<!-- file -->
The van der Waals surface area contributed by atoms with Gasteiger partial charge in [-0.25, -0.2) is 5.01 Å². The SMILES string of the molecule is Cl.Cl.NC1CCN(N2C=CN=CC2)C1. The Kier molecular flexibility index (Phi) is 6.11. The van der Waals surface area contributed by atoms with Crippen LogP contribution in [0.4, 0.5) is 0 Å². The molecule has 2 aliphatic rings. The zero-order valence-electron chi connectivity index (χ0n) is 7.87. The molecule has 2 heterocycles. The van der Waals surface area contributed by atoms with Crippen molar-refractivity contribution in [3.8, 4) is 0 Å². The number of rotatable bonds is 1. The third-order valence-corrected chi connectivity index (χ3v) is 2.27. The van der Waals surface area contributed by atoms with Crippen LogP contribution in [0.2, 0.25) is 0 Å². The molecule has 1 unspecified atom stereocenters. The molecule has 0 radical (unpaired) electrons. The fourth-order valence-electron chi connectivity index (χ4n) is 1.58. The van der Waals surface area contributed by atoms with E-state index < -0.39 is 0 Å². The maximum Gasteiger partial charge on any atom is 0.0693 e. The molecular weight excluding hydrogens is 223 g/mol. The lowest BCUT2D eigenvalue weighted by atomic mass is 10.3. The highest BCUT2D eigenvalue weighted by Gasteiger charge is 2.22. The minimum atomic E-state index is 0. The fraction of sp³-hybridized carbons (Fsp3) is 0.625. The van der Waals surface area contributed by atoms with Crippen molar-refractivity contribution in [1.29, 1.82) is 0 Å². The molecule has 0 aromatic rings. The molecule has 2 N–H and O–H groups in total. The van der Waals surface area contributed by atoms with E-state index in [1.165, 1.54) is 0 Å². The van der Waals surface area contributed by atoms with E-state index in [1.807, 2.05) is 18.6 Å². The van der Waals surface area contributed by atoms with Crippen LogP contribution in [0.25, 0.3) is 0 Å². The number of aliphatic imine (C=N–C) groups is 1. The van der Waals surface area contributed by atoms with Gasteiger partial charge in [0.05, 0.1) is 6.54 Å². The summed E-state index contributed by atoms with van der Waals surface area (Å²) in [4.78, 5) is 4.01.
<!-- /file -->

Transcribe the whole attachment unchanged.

The van der Waals surface area contributed by atoms with Gasteiger partial charge in [-0.25, -0.2) is 5.01 Å². The SMILES string of the molecule is Cl.Cl.NC1CCN(N2C=CN=CC2)C1. The Kier molecular flexibility index (Phi) is 6.11. The van der Waals surface area contributed by atoms with Crippen LogP contribution in [0.4, 0.5) is 0 Å². The molecule has 2 aliphatic rings. The zero-order valence-electron chi connectivity index (χ0n) is 7.87. The molecule has 2 heterocycles. The van der Waals surface area contributed by atoms with Crippen molar-refractivity contribution in [3.8, 4) is 0 Å². The number of rotatable bonds is 1. The third-order valence-corrected chi connectivity index (χ3v) is 2.27. The van der Waals surface area contributed by atoms with Crippen LogP contribution in [0.2, 0.25) is 0 Å². The molecule has 1 unspecified atom stereocenters. The molecule has 0 radical (unpaired) electrons. The fourth-order valence-electron chi connectivity index (χ4n) is 1.58. The van der Waals surface area contributed by atoms with E-state index < -0.39 is 0 Å². The maximum Gasteiger partial charge on any atom is 0.0693 e. The molecular weight excluding hydrogens is 223 g/mol. The lowest BCUT2D eigenvalue weighted by atomic mass is 10.3. The highest BCUT2D eigenvalue weighted by Gasteiger charge is 2.22. The minimum atomic E-state index is 0. The fraction of sp³-hybridized carbons (Fsp3) is 0.625. The van der Waals surface area contributed by atoms with Crippen molar-refractivity contribution in [1.29, 1.82) is 0 Å². The molecule has 0 aromatic rings. The molecule has 2 N–H and O–H groups in total. The van der Waals surface area contributed by atoms with E-state index in [1.165, 1.54) is 0 Å². The van der Waals surface area contributed by atoms with E-state index in [1.807, 2.05) is 18.6 Å². The van der Waals surface area contributed by atoms with Crippen LogP contribution in [0.25, 0.3) is 0 Å². The number of aliphatic imine (C=N–C) groups is 1. The van der Waals surface area contributed by atoms with Gasteiger partial charge in [0.05, 0.1) is 6.54 Å². The summed E-state index contributed by atoms with van der Waals surface area (Å²) in [4.78, 5) is 4.01.